The Mystery Of The African Pharaohs

Sudan - Kingdom Of Kush


David Adams explores the stories of the African pharaohs in Sudan. Sudan is one of the remaining frontiers in the world. Once upon a time, this vast desert country was home to a sophisticated and intriguing civilisation. An ancient monarchy that was Africa’s crown jewel. Egypt was previously ruled by a kingdom. Kush is the name of a kingdom. On a journey into the land of the Black Pharaohs, David Adams goes down the Nile from Lake Nasser to Khartoum in pursuit of the enigmatic country of pyramid builders and sun worshippers.

Kingdom Of Kush

The Kingdom of Kush was an ancient kingdom in Nubia. Centered along the Nile Valley in what is now northern Sudan and southern Egypt. The region of Nubia was an early cradle of civilization. Producing several complex societies that engaged in trade and industry.

The city-state of Kerma emerged as the dominant political force between 2450 and 1450 BC. Controlling the Nile Valley between the first and fourth cataracts, an area as large as Egypt. The Egyptians were the first to identify Kerma as “Kush”. Over the next several centuries the two civilizations engaged in intermittent warfare, trade, and cultural exchange.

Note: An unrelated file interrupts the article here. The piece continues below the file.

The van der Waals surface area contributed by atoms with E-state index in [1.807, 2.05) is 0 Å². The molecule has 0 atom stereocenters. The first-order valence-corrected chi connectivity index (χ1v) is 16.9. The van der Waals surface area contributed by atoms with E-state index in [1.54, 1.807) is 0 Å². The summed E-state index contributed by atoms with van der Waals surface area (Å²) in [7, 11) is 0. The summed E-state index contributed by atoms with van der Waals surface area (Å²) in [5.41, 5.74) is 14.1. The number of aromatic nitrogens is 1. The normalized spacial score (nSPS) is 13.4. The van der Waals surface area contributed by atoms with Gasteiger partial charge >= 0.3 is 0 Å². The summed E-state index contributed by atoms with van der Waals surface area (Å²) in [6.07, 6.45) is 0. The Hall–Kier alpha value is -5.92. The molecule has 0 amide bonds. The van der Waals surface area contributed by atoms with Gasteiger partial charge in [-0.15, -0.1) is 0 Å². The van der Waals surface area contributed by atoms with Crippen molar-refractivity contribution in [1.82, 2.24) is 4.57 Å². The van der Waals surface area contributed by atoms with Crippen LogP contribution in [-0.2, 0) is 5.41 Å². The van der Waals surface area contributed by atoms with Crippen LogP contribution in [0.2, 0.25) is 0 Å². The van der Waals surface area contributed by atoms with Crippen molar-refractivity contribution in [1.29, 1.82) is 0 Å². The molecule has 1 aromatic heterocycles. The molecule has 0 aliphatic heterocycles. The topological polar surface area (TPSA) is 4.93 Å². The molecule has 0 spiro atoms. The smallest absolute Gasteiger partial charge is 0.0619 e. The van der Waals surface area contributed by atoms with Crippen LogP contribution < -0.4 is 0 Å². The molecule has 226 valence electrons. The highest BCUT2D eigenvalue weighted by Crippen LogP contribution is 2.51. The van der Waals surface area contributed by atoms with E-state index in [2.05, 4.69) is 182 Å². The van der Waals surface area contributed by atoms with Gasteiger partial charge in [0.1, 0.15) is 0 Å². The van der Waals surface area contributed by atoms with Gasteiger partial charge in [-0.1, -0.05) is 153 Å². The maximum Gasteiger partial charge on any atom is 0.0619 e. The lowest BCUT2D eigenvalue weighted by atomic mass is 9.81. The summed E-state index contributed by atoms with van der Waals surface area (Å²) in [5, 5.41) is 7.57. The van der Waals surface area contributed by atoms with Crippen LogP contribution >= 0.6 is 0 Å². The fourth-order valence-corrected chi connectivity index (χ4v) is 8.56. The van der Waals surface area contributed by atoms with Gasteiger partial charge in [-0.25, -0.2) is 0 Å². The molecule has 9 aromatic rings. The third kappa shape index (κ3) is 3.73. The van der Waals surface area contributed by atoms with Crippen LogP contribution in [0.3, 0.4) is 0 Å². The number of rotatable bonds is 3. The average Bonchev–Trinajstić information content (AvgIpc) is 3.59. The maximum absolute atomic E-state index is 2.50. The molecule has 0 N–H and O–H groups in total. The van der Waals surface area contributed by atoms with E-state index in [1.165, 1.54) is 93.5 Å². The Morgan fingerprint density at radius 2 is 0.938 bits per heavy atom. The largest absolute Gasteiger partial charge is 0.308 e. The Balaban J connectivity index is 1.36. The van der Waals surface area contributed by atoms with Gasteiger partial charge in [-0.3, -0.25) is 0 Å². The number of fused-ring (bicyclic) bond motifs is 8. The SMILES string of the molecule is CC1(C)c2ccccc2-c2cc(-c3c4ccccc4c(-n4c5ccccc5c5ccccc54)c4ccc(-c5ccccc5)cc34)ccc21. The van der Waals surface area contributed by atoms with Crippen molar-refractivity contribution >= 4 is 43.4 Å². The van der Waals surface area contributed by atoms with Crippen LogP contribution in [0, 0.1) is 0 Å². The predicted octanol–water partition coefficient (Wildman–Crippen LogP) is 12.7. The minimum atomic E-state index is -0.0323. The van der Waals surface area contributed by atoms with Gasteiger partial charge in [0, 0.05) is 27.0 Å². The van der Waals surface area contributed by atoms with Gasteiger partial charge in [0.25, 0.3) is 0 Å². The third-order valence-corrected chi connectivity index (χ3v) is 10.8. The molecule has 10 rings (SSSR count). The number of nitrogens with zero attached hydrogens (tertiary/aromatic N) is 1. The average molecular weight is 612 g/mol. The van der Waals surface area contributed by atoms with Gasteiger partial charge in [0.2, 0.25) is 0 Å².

King Kashta (“the Kushite”) peacefully became King of Upper Egypt. While his daughter, Amenirdis, was appointed as Divine Adoratrice of Amun in Thebes. Piye invaded Lower Egypt in the eighth century BC. Establishing the Kushite-ruled Twenty-fifth Dynasty. Piye’s daughter, Shepenupet II, was also appointed Divine Adoratrice of Amun.

The monarchs of Kush ruled Egypt for over a century until the Assyrian conquest.

Long overshadowed by its more prominent Egyptian neighbor. Archaeological discoveries since the late 20th century have revealed Kush to be an advanced civilization in its own right. The Kushites had their own unique language and script. Maintained a complex economy based on trade and industry. Mastered archery and developed a complex, urban society with uniquely high levels of female participation.

There is much to suggest that the archeology of the future will reveal an even more significant role for the black rulers.

Image: Hans Ollermann

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